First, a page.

The Lakers are another team looking at the 2012 free agents and Odom happens to have a very attractive, partially guarantee contract that year.
Jamal Crawford Re-signs with Atlanta Hawks (reluctantly) - It comes down to teams with the resources to spend and Crawford, after looking around extensively, takes the best he can get financially in Atlanta.
Trade Market Too Confusing to Even Guess On - Before teams make blockbuster deals, they typically look to solve their problems via free agency. When they get shut out on their targets, then they act.
While there's just too much up in the air to make any bold predictions, the Orlando Magic need to land Josh Smith from the Hawks. He's not even the perfect fit next to Howard but he's a guy Dwight is close to.
Jameer Nelson and Brandon Bass would appear to be the most attractive pieces but isn't Jeff Teague emerging in Atlanta? If the Hawks move Smith, while Bass might help, they need a true center to allow Al Horford to play the four.
Kaman would make sense in Atlanta except thus far L.A. hasn't any interest in Smith.
The Clippers would like Iguodala but the Sixers (so far) want more than Kaman.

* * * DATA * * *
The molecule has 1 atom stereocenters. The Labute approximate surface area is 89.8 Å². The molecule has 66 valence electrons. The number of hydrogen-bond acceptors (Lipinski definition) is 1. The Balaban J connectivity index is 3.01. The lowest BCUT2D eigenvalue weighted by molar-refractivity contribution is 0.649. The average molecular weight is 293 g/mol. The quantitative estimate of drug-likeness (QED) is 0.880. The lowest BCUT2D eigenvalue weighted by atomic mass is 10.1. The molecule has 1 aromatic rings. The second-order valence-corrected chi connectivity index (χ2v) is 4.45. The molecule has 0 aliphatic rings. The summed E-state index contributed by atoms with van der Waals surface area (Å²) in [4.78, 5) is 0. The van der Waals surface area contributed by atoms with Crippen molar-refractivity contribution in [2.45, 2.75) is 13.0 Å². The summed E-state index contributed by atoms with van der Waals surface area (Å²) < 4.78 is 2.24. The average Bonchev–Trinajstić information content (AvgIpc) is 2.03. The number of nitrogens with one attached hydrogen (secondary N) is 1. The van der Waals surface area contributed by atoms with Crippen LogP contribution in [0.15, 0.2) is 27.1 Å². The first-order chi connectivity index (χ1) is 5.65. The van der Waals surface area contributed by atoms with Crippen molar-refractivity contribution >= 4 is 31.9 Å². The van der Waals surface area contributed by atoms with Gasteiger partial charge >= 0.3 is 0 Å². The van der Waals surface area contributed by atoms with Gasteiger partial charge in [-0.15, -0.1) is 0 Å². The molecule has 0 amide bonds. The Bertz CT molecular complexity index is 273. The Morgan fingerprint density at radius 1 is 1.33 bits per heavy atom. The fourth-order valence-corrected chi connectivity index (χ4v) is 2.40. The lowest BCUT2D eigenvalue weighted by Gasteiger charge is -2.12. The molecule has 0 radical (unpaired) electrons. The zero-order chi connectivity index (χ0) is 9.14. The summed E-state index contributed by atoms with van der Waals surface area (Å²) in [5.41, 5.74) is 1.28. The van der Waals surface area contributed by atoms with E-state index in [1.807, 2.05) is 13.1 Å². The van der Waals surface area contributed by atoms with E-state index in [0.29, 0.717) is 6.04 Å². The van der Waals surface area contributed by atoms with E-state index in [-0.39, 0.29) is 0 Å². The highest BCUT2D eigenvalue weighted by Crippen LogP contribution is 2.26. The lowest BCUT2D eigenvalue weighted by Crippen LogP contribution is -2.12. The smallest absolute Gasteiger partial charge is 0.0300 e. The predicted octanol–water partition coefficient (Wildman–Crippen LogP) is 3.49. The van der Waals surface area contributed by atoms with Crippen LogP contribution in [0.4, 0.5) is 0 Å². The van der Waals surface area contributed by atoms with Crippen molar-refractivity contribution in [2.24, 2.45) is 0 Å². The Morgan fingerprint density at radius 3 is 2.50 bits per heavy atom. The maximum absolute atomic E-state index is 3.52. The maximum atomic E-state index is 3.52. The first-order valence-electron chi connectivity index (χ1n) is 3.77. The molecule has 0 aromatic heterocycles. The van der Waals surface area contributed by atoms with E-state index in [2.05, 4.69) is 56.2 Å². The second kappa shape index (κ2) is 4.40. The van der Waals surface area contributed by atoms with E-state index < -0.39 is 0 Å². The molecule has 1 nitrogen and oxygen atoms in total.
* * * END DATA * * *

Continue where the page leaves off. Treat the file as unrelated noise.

Regarding Jameer, not many teams need starting caliber point guards. The Lakers, HEAT, Knicks (thinking beyond Chauncey Billups, although Nelson's extra year could be an issue), Phoenix (anticipating Steve Nash moving on), San Antonio Spurs (if Tony Parker ends up back on the block), Toronto Raptors (if Jose Calderon finally moved) and possibly a couple of other teams might.
The Bucks have a point guard to spare in Beno Udrih, Shaun Livingston, Keyon Dooling . . . or even Brandon Jennings although if he's dealt, it's probably not during the offseason.
The Suns may move Nash at some point or let him finish out his contract. Aaron Brooks is a restricted free agent who will draw some interest around the league but may end up staying in Phoenix (possibly on a short-term deal). Grant Hill stays to finish out his career. Michael Redd seems a natural fit.